The University of California and Caltech — backed by billionaire Intel cofounder Gordon Moore — are aggressively campaigning to get Hawaii approvals for the single largest telescope ever proposed for Mauna Kea, the 18-story high Thirty Meter Telescope. Environmentalists, native Hawaiians and cultural practitioners — including Sierra Club, Mauna Kea Anaina Hou, the Royal Order of Kamehameha I and KAHEA — have long opposed further industrialization of the mountain’s conservation district and urged the Californians to build the TMT at their alternative site in Chile (details at www.kahea.org).
TMT’s massive dome, support building, roads and utilities will devastate a beautiful plateau within a State Historic District, so designated for its cultural sites and significance, and that is habitat for rare and endangered plants and animals. The giant dome will overlook Waimea, creating yet another eyesore visible from coastal and mountaintop areas. Years of construction will bring equipment, noise, dust and windblown construction debris. When completed, TMT will add more noise and visual intrusions that interfere with traditional Hawaiian astronomical and other ceremonies, along with other industrial impacts further damaging Mauna Kea’s beauty and spiritual ambience.
Approving TMT — a pilot project for larger 60-100-meter telescopes — will open up a whole new era of mountain development, especially if Caltech and UC succeed in renegotiating the state’s 1968 Science Reserve lease, which expires in 2033.
Caltech and UC officials claim they can "mitigate" TMT’s impacts, ignoring the fundamental incompatibility of further industrializing this conservation district and sacred terrain where astronomy’s cumulative impacts, by their own analysis, have already been "substantial, adverse and significant."
To drum up public support, UC and Caltech offer a $1 million a year "community benefits package," but that’s far less than the $50 million that could be generated annually if BLNR finally enforced state law requiring fair market lease rents from all observatories for use of state land, long advocated by Hawaiians and environmentalists.
The California telescope’s biggest Hawaii boosters are construction companies eager for lucrative building contracts and UH astronomers keen for TMT telescope time. Union officials are hoping for jobs, but TMT’s 140 permanent positions — many requiring imported professionals — are manini compared with the jobs created by local ventures like the new Big Island Target stores that are hiring four times that number. Hawaii need employment, but industrializing Mauna Kea for a handful of jobs — maybe half going to mainlanders — isn’t the answer.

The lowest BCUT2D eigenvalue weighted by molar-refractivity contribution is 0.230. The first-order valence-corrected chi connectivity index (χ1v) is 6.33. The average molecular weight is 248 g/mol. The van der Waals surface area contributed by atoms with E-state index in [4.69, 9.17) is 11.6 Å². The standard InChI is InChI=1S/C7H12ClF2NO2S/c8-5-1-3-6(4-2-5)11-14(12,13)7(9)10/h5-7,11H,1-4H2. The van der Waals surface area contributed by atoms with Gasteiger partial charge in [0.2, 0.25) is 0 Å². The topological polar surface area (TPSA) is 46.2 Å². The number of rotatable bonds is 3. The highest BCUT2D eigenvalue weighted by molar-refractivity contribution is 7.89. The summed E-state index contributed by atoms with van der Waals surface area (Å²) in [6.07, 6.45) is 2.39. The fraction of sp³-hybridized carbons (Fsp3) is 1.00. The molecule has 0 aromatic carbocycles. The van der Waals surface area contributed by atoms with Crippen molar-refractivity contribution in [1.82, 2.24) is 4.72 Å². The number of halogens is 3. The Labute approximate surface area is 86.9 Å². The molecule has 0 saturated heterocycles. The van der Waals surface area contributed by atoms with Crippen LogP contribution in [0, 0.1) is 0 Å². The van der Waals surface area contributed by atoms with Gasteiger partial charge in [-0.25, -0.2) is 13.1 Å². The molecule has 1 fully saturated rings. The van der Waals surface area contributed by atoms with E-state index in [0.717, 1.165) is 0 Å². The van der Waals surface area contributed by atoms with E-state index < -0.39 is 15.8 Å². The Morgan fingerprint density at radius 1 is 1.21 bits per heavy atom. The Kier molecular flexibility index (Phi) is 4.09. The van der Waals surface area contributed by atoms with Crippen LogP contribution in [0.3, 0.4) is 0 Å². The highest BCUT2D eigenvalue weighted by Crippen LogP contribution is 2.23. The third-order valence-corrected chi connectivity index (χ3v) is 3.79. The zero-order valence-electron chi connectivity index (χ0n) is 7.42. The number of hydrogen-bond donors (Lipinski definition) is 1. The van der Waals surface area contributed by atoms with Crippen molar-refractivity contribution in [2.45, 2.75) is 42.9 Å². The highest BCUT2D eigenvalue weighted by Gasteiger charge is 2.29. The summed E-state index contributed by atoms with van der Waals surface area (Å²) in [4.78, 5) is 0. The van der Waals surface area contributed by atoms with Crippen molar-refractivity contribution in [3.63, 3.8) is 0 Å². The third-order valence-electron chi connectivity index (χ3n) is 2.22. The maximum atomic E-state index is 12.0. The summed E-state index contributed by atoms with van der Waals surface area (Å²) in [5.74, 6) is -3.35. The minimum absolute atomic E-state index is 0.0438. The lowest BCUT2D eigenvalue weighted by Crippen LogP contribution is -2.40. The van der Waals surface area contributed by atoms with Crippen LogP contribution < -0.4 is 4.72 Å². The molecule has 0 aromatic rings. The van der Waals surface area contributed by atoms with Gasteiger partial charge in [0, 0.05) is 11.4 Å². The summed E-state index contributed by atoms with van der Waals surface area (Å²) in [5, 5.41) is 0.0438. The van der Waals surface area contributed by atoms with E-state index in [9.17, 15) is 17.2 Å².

Despite vigorously lobbying for more telescopes (and getting taxpayers to defend against legal challenges), UH continues to claim it can responsibly manage Mauna Kea — a "fox guarding the hen house" sham environmentalists and Hawaiians have long opposed. The Board of Land and Natural Resources’ continued willingness to let UH police itself — avoiding BLNR’s statutory responsibilities — makes Hawaii’s land management agency little more than a rubber stamp for whatever international astronomy wants, the same unsavory arrangement two legislative audits lambasted.
Also, despite TMT’s millions in federal National Science Foundation funding, UC and Caltech refuse to follow national environmental and cultural laws triggered by U.S. government involvement, the same breach that caused a federal judge to rule against their Keck Outriggers in 2003.
If all this isn’t bad enough, with TMT could come new restrictions on islanders’ access to their beloved mountaintop, including nighttime gate closures and prescreening of all visitors to the summit.
While some political elites have already agreed to California’s project, we’re confident TMT can be stopped, either at this summer’s Board of Regents and BLNR meetings — where islanders will again voice their opposition — or, if need be, in court.
Nelson Ho co-chairs the Sierra Club’s Mauna Kea Issues Committee.